“The Lord spoke to Moses and Aaron, saying, ‘When a person has on the skin of his body a swelling or an eruption or a spot, and it turns into a case of leprous disease on the skin of his body, then he shall be brought to Aaron the priest or to one of his sons the priests, and the priest shall examine the diseased area on the skin of his body. And if the hair in the diseased area has turned white and the disease appears to be deeper than the skin of his body, it is a case of leprous disease. When the priest has examined him, he shall pronounce him unclean.’” (Leviticus 13:1-3 ESV).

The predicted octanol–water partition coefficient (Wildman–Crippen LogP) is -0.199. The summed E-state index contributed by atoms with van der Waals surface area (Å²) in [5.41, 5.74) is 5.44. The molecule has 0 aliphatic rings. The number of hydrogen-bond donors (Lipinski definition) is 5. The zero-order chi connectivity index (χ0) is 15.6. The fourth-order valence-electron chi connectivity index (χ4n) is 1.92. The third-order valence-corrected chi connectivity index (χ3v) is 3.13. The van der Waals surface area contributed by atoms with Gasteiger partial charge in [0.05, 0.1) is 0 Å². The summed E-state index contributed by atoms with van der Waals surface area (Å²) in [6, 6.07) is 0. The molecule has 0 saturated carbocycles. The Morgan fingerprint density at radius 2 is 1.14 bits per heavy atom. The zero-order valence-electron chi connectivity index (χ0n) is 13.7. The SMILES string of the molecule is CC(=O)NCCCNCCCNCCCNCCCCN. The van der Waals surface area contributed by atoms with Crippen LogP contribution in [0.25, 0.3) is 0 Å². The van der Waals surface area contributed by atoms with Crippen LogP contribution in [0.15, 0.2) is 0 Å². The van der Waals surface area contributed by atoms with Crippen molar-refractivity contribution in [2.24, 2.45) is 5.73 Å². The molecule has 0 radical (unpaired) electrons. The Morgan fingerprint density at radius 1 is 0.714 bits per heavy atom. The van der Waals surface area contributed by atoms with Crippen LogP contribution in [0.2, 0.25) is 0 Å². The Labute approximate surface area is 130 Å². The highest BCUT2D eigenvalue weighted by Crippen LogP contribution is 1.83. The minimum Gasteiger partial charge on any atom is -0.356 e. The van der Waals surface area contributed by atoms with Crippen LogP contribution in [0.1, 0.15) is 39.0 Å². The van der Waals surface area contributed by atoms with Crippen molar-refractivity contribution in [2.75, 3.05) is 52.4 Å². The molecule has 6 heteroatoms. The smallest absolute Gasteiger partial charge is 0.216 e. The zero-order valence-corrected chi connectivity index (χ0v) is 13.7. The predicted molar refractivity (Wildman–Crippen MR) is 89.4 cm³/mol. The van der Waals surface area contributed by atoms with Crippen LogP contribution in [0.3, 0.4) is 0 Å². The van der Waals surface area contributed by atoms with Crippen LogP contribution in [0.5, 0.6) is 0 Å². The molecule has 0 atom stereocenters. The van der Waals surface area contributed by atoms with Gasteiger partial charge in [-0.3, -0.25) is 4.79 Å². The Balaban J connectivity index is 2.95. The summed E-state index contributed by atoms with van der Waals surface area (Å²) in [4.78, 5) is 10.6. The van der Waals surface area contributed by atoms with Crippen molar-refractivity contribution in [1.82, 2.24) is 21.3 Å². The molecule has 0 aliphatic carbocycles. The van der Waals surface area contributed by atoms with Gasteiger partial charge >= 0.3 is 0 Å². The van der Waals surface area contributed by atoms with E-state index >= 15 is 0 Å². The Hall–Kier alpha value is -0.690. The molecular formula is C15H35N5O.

Throughout the Law of Moses we read about designations which may seem strange to us. People could become “unclean.” There were diseases which made you unclean, in particular skin diseases, including, but not limited to, what we know today as leprosy. Being in contact with certain animals and their dead carcasses, could also make a person”‘unclean.” And some foods were “unclean.” As we no longer use the designations of “clean” and “unclean,” these can be confusing to us when we read about them. Continue reading “Cleansed by blood”